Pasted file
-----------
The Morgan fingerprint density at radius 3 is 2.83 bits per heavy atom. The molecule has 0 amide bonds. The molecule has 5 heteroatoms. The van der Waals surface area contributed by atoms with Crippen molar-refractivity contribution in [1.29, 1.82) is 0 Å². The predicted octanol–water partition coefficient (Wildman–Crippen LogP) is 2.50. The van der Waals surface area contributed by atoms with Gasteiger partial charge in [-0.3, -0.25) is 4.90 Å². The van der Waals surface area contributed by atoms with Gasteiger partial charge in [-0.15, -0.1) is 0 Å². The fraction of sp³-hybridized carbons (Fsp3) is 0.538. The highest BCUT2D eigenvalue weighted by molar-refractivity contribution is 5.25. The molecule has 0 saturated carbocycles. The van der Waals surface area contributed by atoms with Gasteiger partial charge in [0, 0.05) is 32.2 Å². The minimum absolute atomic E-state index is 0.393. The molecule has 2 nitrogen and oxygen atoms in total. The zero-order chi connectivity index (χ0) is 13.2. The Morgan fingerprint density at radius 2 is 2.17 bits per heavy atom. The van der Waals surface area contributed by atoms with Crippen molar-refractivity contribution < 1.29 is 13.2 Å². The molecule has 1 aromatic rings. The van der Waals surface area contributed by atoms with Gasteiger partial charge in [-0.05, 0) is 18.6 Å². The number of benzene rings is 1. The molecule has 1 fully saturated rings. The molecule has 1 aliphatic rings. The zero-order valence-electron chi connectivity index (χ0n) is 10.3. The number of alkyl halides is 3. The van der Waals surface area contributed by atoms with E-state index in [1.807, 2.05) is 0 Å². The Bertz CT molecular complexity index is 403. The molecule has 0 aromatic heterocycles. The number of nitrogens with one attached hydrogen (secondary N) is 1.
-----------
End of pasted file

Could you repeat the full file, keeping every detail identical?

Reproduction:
The Morgan fingerprint density at radius 3 is 2.83 bits per heavy atom. The molecule has 0 amide bonds. The molecule has 5 heteroatoms. The van der Waals surface area contributed by atoms with Crippen molar-refractivity contribution in [1.29, 1.82) is 0 Å². The predicted octanol–water partition coefficient (Wildman–Crippen LogP) is 2.50. The van der Waals surface area contributed by atoms with Gasteiger partial charge in [-0.3, -0.25) is 4.90 Å². The van der Waals surface area contributed by atoms with Gasteiger partial charge in [-0.15, -0.1) is 0 Å². The fraction of sp³-hybridized carbons (Fsp3) is 0.538. The highest BCUT2D eigenvalue weighted by molar-refractivity contribution is 5.25. The molecule has 0 saturated carbocycles. The van der Waals surface area contributed by atoms with Gasteiger partial charge in [0, 0.05) is 32.2 Å². The minimum absolute atomic E-state index is 0.393. The molecule has 2 nitrogen and oxygen atoms in total. The zero-order chi connectivity index (χ0) is 13.2. The Morgan fingerprint density at radius 2 is 2.17 bits per heavy atom. The van der Waals surface area contributed by atoms with Crippen molar-refractivity contribution < 1.29 is 13.2 Å². The molecule has 1 aromatic rings. The van der Waals surface area contributed by atoms with Gasteiger partial charge in [-0.05, 0) is 18.6 Å². The number of benzene rings is 1. The molecule has 1 fully saturated rings. The molecule has 1 aliphatic rings. The zero-order valence-electron chi connectivity index (χ0n) is 10.3. The number of alkyl halides is 3. The van der Waals surface area contributed by atoms with E-state index in [1.807, 2.05) is 0 Å². The Bertz CT molecular complexity index is 403. The molecule has 0 aromatic heterocycles. The number of nitrogens with one attached hydrogen (secondary N) is 1.